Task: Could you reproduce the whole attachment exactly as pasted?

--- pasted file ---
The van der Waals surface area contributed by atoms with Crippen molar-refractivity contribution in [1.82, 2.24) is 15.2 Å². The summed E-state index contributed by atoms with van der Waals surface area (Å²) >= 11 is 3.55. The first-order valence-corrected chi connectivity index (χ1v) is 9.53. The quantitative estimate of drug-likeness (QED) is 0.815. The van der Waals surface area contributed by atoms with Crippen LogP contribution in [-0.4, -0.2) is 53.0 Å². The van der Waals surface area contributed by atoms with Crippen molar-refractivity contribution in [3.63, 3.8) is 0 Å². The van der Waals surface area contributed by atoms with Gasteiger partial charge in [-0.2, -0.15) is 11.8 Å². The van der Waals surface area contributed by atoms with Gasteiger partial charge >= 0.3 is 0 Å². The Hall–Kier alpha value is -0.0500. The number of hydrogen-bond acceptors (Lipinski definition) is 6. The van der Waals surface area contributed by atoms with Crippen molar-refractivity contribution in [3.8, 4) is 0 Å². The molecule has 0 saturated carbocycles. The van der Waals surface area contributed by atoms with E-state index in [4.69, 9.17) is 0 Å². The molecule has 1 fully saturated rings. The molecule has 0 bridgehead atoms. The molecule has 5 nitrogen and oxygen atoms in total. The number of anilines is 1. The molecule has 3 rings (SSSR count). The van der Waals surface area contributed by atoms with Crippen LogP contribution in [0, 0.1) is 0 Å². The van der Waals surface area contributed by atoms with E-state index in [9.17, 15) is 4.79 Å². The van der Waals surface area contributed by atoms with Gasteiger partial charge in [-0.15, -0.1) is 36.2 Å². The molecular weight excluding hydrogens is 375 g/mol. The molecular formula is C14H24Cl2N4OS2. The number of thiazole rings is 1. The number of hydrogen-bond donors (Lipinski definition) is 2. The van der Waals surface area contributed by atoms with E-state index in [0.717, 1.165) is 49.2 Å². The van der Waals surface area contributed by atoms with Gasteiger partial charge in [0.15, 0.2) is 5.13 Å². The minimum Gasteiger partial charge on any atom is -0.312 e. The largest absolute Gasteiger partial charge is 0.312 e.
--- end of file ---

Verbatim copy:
The van der Waals surface area contributed by atoms with Crippen molar-refractivity contribution in [1.82, 2.24) is 15.2 Å². The summed E-state index contributed by atoms with van der Waals surface area (Å²) >= 11 is 3.55. The first-order valence-corrected chi connectivity index (χ1v) is 9.53. The quantitative estimate of drug-likeness (QED) is 0.815. The van der Waals surface area contributed by atoms with Crippen LogP contribution in [-0.4, -0.2) is 53.0 Å². The van der Waals surface area contributed by atoms with Crippen molar-refractivity contribution in [3.63, 3.8) is 0 Å². The van der Waals surface area contributed by atoms with Gasteiger partial charge in [-0.2, -0.15) is 11.8 Å². The van der Waals surface area contributed by atoms with Gasteiger partial charge >= 0.3 is 0 Å². The Hall–Kier alpha value is -0.0500. The number of hydrogen-bond acceptors (Lipinski definition) is 6. The van der Waals surface area contributed by atoms with Crippen molar-refractivity contribution in [3.8, 4) is 0 Å². The molecule has 0 saturated carbocycles. The van der Waals surface area contributed by atoms with E-state index in [4.69, 9.17) is 0 Å². The molecule has 1 fully saturated rings. The molecule has 0 bridgehead atoms. The molecule has 5 nitrogen and oxygen atoms in total. The number of anilines is 1. The molecule has 3 rings (SSSR count). The van der Waals surface area contributed by atoms with Crippen LogP contribution in [0, 0.1) is 0 Å². The van der Waals surface area contributed by atoms with E-state index in [9.17, 15) is 4.79 Å². The van der Waals surface area contributed by atoms with Gasteiger partial charge in [-0.15, -0.1) is 36.2 Å². The molecular weight excluding hydrogens is 375 g/mol. The molecular formula is C14H24Cl2N4OS2. The number of thiazole rings is 1. The number of hydrogen-bond donors (Lipinski definition) is 2. The van der Waals surface area contributed by atoms with E-state index in [0.717, 1.165) is 49.2 Å². The van der Waals surface area contributed by atoms with Gasteiger partial charge in [0.15, 0.2) is 5.13 Å². The minimum Gasteiger partial charge on any atom is -0.312 e. The largest absolute Gasteiger partial charge is 0.312 e.